Metro issues refund over rejected ads for controversial writer’s book

WASHINGTON — Right-wing provocateur Milo Yiannopoulos is getting his money back for ads that Metro pulled down this summer after rider complaints, even as he tries to get them put back up across the system.

In new court filings opposing Yiannopoulos’s effort to get the book ads put back up, Metro said its advertising contractor never flagged the ads for a Metro review. Rider complaints on social media around July 4 prompted that review later, which concluded the ads violated Metro’s advertising guidelines. The ads were removed by July 8.

In Tuesday’s court filings, Metro said that it directed advertising contractor OUTFRONT to fully refund Yiannopoulos for the ads that were scheduled to run from June 26 to July 23.

Metro defended an internal panel’s finding that the ads violate bans on “advertisements intended to influence members of the public regarding an issue on which there are varying opinions,” as well as “advertisements that are intended to influence public policy.”

The transit authority cited Yiannopoulos’s own explanations that his book is meant to stir up controversy. He refers to himself as “the most hated man on the internet.”

‘Vicious rhetoric’

Publisher Simon & Schuster refused to publish the book referenced in the ad due to Yiannopoulos’s “vicious rhetoric.” He was also banned from Twitter after tweets during a racist campaign against actress Leslie Jones. He left Breitbart News after comments he made about pedophilia emerged.

Metro’s advertising restrictions were implemented in 2015 to prevent controversy and to reduce complaints, the risk of vandalism and the administrative time spent dealing with ads.

Yiannopoulos eventually wants a judge to find that the restrictions violate the First Amendment, and he has asked for an immediate order forcing Metro to restore the 45 station poster ads and 200 railcar ads for the 18 days that were remaining in the ad buy when Metro made the decision to take them down.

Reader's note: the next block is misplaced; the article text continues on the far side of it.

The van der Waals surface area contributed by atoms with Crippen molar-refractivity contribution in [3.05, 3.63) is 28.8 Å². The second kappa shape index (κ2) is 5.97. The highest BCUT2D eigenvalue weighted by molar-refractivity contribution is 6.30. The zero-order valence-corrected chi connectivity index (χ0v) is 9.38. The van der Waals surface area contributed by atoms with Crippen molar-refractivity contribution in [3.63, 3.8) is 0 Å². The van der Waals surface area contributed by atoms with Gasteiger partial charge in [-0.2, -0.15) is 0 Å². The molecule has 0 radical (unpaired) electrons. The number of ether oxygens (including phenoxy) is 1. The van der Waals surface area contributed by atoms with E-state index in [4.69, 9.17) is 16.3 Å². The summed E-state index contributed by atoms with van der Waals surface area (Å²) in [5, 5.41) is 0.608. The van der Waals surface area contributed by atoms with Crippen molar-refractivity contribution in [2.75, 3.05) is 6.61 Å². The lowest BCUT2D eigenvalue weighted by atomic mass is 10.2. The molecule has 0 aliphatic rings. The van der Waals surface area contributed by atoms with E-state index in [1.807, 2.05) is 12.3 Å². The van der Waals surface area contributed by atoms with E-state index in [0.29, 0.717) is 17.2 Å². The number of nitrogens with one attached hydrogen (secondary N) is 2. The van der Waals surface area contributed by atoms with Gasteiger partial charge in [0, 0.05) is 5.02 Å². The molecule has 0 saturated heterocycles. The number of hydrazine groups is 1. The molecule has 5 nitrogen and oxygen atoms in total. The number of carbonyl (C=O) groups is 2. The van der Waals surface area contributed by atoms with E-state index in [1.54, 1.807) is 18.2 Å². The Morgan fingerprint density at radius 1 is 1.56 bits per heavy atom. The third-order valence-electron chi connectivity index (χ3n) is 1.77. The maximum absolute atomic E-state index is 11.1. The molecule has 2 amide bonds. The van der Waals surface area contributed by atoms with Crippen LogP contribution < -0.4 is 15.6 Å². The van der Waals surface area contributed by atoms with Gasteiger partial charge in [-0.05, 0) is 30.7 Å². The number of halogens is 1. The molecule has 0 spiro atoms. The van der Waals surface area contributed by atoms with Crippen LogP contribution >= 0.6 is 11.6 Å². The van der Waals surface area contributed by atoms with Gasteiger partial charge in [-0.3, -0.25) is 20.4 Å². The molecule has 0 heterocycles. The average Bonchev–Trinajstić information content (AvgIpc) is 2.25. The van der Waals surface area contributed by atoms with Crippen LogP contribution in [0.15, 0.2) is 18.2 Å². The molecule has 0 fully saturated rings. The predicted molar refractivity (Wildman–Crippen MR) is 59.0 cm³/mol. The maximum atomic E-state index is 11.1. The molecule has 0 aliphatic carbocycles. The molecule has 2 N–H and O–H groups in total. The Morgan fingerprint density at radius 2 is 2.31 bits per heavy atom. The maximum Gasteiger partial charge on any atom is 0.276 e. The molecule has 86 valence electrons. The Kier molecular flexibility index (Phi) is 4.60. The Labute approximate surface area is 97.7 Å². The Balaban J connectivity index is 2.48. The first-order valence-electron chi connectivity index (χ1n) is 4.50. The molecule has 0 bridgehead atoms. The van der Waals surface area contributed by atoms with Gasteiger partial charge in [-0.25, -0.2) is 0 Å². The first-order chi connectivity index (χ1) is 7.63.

Metro has rejected a wide range of ads under its policy, while accepting others that restriction opponents question.

Metro’s lawyers wrote: “Rejected ads cover subjects that include: (1) anti-poaching and wildlife trafficking (from WildAid and the U.S. Fish and Wildlife Service); (2) pro-Israel and pro-Egypt (from Birthright Israel and the Egyptian Embassy, respectively); (3) pro-science (from the American Association for the Advancement of Science); (4) refugee support (from Doctors Without Borders); (5) celebrating the failure of the June 2015 Turkish coup attempt (from Musiad USA, a Turkish American association); and (6) anti-prostitution (from End Demand Illinois).”

Metro has also rejected a Human Rights Campaign ad stating, “Show your pride,” and a Parents and Friends of Ex-Gays & Gays ad that said, “Ex-gays prove change is possible.” While one questionable ad for a gay dating site was accepted, another for the same website that said “Dear Mr. President[,] let’s make America gay again” was rejected under the policy.

Comparisons to accepted ads

Yiannopoulos, backed by the American Civil Liberties Union, argues that other ads for goods or services that have been accepted are no different from the one promoting his own book.

“Ads encouraging viewers to go to a casino, have a beer, visit a dating site, or attend a comedic movie are not advocating any political or policy positions. The same is true of an ad promoting the products of defense contractors,” Metro responded.

Metro said many of those ads were never submitted to the agency for review, because the advertising contractor, on its own, is allowed to accept or reject ads that it feels clearly meet or clearly violate the system’s advertising standards.

Of the examples given, Metro said OUTFRONT decided that ads for a casino, alcohol, a play about Justice Antonin Scalia and for a movie in which women watch a male stripper clearly fell within Metro’s guidelines.

Only the gay dating website ads were submitted to Metro for review before the ads went up.

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